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Redskins salary cap hearing set for May 10

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The Redskins’ salary cap arbitration hearing is scheduled for May 10, an NFL spokesman confirmed Wednesday. System arbitrator Stephen Burbank, a professor at the University of Pennsylvania, will preside over the case.

Washington is disputing a $36 million salary cap penalty the NFL imposed and the NFL Players Association agreed upon days before the start of free agency last month. The Redskins had $18 million deducted from their 2012 salary cap, and another $18 million deduction is scheduled for 2013.

League owners penalized the Redskins for moving expensive contracts into the uncapped 2010 season in an attempt to gain a competitive advantage. However, they were not found to have violated any terms of the collective bargaining agreement, according to sources with knowledge of the situation.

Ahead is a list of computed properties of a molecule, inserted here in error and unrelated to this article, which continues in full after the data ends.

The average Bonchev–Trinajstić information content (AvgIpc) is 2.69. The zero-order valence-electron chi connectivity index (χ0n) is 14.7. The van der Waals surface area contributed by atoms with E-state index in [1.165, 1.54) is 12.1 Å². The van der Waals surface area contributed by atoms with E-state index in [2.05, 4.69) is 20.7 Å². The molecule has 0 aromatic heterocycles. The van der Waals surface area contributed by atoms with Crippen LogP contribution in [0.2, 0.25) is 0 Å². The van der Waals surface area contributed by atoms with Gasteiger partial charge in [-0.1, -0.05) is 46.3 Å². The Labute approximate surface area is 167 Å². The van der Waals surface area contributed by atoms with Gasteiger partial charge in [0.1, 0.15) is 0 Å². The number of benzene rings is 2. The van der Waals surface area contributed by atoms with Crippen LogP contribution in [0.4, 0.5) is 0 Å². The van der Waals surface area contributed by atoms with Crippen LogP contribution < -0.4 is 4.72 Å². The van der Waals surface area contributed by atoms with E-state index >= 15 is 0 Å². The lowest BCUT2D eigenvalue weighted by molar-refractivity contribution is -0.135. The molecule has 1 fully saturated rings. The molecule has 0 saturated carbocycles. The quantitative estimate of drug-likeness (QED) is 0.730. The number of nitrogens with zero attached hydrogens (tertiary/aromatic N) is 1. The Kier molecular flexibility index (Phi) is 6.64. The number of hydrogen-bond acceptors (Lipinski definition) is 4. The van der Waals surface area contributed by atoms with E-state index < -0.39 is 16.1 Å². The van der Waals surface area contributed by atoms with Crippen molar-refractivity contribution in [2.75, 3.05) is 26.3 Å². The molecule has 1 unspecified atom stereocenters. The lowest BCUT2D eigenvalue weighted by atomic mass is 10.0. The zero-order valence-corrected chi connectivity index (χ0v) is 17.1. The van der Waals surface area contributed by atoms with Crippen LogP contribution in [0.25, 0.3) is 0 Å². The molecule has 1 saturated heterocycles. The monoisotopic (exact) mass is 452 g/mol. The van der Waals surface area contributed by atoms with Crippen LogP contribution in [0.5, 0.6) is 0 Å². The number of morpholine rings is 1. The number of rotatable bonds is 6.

Coach Mike Shanahan, owner Daniel Snyder and general manager Bruce Allen have declined to comment on the team’s grievance. Allen, however, disputed the sanction after it was publicized on March 12.

“Every contract entered into by the club during the applicable periods complied with the 2010 and 2011 collective bargaining agreements and, in fact, were approved by the NFL commissioner’s office,” Allen said in a statement that day.

Shanahan at the NFL annual meetings last month strongly implied the penalty has affected the Redskins’ ability to sign free agents this offseason.

It is unclear when Burbank will issue a ruling and what would be done if he rules in the Redskins’ favor. Burbank has power to enforce terms of the CBA and provide “injunctive relief,” according to the CBA.

The Dallas Cowboys are joining the Redskins in the arbitration process. They were separately penalized $10 million.

 

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